From Editor & Publisher, Jan. 3:
NEW YORK The Iraq conflict has become the most deadly conflict for journalists to cover in the Committee to Protect Journalists’ (CPJ) 24-years history, the group’s most recent analysis shows. A total of 60 journalists have been killed on duty in Iraq since the March 2003 U.S.-led invasion, including 22 in 2005. That figure surpasses the Algerian conflict from 1993 to 1996, in which 58 journalists were killed.
The CPJ report names 47 journalists who were killed in 2005 along with 11 whose causes of death are still being investigated. According to the CPJ’s investigations, 37 of the 47 confirmed deaths were murders. Five journalists died in crossfire and five as a result of dangerous assignments. Although this total number is down from last year’s 57 deaths, it is higher than the last 10 years’ annual average of 34.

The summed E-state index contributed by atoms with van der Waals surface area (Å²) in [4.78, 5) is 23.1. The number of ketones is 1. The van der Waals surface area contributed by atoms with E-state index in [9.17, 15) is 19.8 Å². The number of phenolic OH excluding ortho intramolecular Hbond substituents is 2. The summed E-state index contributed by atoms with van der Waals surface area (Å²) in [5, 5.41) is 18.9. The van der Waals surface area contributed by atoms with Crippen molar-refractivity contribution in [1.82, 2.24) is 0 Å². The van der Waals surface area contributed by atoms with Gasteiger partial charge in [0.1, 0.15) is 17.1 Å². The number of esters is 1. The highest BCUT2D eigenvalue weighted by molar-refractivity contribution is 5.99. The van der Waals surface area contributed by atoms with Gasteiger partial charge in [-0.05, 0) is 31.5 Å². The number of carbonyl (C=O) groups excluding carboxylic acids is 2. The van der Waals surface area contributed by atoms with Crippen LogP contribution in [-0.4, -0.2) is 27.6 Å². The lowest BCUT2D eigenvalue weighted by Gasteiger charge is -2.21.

Iraq by far claimed the most journalists’ lives, 22, more than 70% of which were classified as murders. Fatal abductions are an increasing problem there, where at least eight journalists were kidnapped and killed in 2005. And with foreign journalists staying out of harm’s way, Iraqi journalists accounted for 21 of Iraq’s 22 deaths; American freelancer Steven Vincent was the only foreign journalist casualty in Iraq last year.
The Philippines was the second deadliest place for journalists in 2005, accounting for four murders. Six countries recorded two deaths each for the year: Lebanon, Russia, Bangladesh, Pakistan, Sri Lanka, and Somalia.
The CPJ report also reiterated a tendency toward impunity for these deaths. About 90% of such deaths were unpunished in 2005, and less than 15% of journalist murders since 1992 have resulted in the arrest and prosecution of those who ordered the killings.